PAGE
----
Sampling Techniques

(Source: F-LOB manual, original version)

The basic principle in the compilation of Brown and LOB was to randomly select not only the titles from the bibliographical sources but also the particular section of a text using a random-number table. This sampling principle was modified either out of practical considerations, such as the availability of material, or whenever a single text did not yield the required 2,000 words. Rather than simply include the next article, the next suitable article (as far as style and subject matter were concerned) was chosen. The press sections of Brown and LOB are therefore not representative samples in a strict statistical sense.

This applies even more so to the sampling procedures employed in the compilation of F-LOB. The main aim in compiling the press section of F-LOB was to match the 1991 material as closely as possible with that used in LOB by sampling the same newspapers (see Sand & Siemund 1992). For the other sections, the same magazines and periodicals used in LOB were sampled whenever possible. In the sampling of monographs great care was taken to select books on equivalent topics rather than to randomly select titles from bibliographical sources. The main aim was to achieve close comparability with F-LOB rather than statistical representativeness. (For an overview of the original composition of the corpus, see Johansson et al. 1986).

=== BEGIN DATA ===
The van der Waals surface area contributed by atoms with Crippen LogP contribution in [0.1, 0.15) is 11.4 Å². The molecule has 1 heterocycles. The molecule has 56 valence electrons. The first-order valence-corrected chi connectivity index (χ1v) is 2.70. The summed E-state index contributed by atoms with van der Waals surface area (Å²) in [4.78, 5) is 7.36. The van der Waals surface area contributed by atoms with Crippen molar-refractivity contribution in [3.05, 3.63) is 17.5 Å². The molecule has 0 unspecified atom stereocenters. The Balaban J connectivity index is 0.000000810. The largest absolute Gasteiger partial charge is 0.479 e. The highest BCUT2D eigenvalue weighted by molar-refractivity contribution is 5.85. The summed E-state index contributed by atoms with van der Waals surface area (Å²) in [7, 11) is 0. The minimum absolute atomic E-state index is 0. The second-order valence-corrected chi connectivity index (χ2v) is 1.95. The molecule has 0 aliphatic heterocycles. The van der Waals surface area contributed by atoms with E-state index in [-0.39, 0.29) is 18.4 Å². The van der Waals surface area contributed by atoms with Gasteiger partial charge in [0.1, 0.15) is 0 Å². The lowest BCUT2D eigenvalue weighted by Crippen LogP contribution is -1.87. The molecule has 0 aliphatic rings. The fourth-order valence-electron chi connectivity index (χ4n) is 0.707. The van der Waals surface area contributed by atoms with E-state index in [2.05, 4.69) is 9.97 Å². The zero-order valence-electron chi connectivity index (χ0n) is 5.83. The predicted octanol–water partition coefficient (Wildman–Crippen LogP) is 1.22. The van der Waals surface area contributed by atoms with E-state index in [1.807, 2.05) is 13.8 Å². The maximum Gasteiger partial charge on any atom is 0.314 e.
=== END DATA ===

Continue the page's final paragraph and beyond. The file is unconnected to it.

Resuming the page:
For a discussion of the considerations that went into the compilation of the corpus and the selection of text samples, and of the kinds of research that the data will ultimately allow, see Leech & Smith (2005).


Johansson, S., et al. 1986. The tagged LOB corpus: users’ manual. Bergen: Norwegian Computing Centre for the Humanities.

Leech, Geoffrey & Nicholas Smith. 2005. "Extending the possibilities of corpus-based research on English in the twentieth century: A prequel to LOB and F-LOB." ICAME Journal 29, 83-98.

Sand, Andrea & Rainer Siemund. 1992. "LOB - 30 years on..." ICAME Journal 16: 119-122.